Last Picture Show?

March 22nd, 2024

By John Marks, Curator

Geneva Movieplex 8 on Hamilton Street is closing. I texted the news to my son, a junior in college, and I could hear the door closing on an era of his childhood. To older Genevans, the Movieplex was nothing like the old theaters. To those born in the 21st century, it was “going to the movies.”

Black and white phot of the interior of the Elmwood Theater.Growing up in Penn Yan, my era of the movies began with the Elmwood (1921-1971) on Elm Street. Leon Lempert, Jr., son of the Smith Opera House designer, was the architect. Like the Smith, the Elmwood was owned by Schine’s Theaters beginning in 1936.

Born in 1961, I had happy memories of the Elmwood. I was too young to notice if the seats were shabby or if the theater was in decline. I think the last movie my family saw there was Fiddler on the Roof. I do remember my dad counting the audience. Management wouldn’t show a movie unless there were a minimum number of customers.

Geneva became the movie destination. In the early 1970s it was the Geneva Theater, now known as the Smith Opera House. All the President’s Men and Young Frankenstein are the two movies that stand out in my memory. After the Finger Lakes Regional Arts Council had the building, I saw some big-screen spectaculars there. My dad wanted me to see Gone With the Wind in all its glory, as he had experienced it as a kid in 1939. Ghandi was more recent but worth seeing on a big screen. When my wife and I moved to Geneva in 2000, one of the first activities was seeing a movie at the Smith.

1977 adr  for Star WarsBy high school, the Cinema on Exchange Street (originally the Regent) showed most of the first-run movies, and my brother and friends could drive. Movies became something to do with friends rather than family. The first big memory there was going to Star Wars with my brother. The line to get in was up Exchange Street. As people came out from the previous show, they shook their heads and said, “You’re not going to believe it.” Seeing light sabers and the Death Star for the first time was a big deal. (You can read more about the history of the theater here.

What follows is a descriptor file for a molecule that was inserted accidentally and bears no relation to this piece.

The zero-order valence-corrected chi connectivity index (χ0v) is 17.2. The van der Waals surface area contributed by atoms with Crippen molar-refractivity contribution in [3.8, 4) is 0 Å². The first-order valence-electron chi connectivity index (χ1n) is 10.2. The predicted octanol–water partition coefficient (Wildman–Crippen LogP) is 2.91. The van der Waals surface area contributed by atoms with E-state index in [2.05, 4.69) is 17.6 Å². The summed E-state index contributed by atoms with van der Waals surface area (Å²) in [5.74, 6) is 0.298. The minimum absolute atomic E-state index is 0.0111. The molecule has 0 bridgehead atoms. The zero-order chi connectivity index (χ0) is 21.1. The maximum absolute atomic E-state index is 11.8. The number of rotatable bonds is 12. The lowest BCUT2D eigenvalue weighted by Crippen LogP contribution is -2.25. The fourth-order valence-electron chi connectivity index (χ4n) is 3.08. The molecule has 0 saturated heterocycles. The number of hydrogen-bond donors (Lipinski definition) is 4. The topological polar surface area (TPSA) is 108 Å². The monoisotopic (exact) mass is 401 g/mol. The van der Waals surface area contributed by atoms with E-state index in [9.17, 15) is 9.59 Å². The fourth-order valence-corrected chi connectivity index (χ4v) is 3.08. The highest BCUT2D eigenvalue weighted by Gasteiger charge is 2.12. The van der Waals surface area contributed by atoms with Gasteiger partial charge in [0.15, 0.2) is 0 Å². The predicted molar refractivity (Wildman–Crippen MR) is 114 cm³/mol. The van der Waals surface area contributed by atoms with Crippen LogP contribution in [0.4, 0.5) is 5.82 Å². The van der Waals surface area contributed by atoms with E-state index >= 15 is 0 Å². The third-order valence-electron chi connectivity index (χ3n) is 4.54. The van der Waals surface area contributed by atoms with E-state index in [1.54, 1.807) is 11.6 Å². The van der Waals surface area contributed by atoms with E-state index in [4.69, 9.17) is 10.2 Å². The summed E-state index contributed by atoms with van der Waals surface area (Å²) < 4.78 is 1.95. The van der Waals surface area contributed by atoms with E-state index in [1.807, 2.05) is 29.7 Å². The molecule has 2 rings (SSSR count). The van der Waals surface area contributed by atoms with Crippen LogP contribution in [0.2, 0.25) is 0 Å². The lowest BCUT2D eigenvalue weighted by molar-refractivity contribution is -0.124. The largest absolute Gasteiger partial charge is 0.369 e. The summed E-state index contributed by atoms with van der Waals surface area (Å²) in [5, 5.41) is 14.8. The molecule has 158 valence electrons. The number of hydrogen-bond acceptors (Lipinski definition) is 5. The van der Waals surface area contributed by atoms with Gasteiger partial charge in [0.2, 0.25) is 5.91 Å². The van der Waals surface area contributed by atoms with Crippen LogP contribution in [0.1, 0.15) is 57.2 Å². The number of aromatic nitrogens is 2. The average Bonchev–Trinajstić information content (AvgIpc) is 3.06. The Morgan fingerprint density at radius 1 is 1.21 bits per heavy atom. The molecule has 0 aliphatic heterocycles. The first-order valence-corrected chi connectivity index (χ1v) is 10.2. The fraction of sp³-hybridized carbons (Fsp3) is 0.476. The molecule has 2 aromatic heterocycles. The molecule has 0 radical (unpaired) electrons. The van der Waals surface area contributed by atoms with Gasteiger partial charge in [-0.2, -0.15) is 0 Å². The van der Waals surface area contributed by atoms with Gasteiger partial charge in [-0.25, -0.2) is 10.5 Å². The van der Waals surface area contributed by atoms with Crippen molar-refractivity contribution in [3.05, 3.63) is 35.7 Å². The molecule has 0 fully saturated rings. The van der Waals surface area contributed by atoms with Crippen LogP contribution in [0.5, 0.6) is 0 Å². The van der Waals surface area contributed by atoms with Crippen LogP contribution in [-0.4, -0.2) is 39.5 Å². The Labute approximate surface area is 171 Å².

In 2005 the Cinema closed, and the Geneva Movieplex became the one place for movies. Born in 2003, my son wasn’t interested in seeing movies in a theater for quite a while. Movies were something on VHS and DVD. Even a small multi-plex theater, with all the people and loud sounds, overwhelmed him. As he got used to it, we became regulars. His Star Wars experience, in a theater, began with the third trio of movies. We saw all the Marvel movies there, up to Avengers: Endgame.

movie theater concession stand with man and woman

Geneva Movieplex 8

Since the pandemic, my movie-watching habits are 99% streaming. Unlike the days of my childhood – see the movie now or never see it again unless it’s on television – I know new movies will be available at home in a few months. I don’t even have to go to Blockbuster to rent them. If shared by many others, my attitude may have contributed to the Movieplex’s closure, and for that I’m sorry.


2 responses to “Last Picture Show?”

  1. Barb L says:

    John this is super. I thoroughly enjoyed it! For my family and I ,it was a new Elvis movie every Thanksgiving for a good number of years. I remember the house being packed.

  2. Coleen Sonntag says:

    We are very upset the theatre is closing. We are in our 70’s and do not stream or blog or any of the modern things. We enjoy the big screen and a night out to see a movie and have dinner with friends. Geneva has been taken over by the three “B”s: banks, barbershops, and bars. There is always a new bank or brewery or winery to take the place of a store. We do not frequent these places These may be great for tourists, but for us older people, who now have the time and money to do more fun things, this was one of the last in Geneva. Even shopping has been taken away from us.

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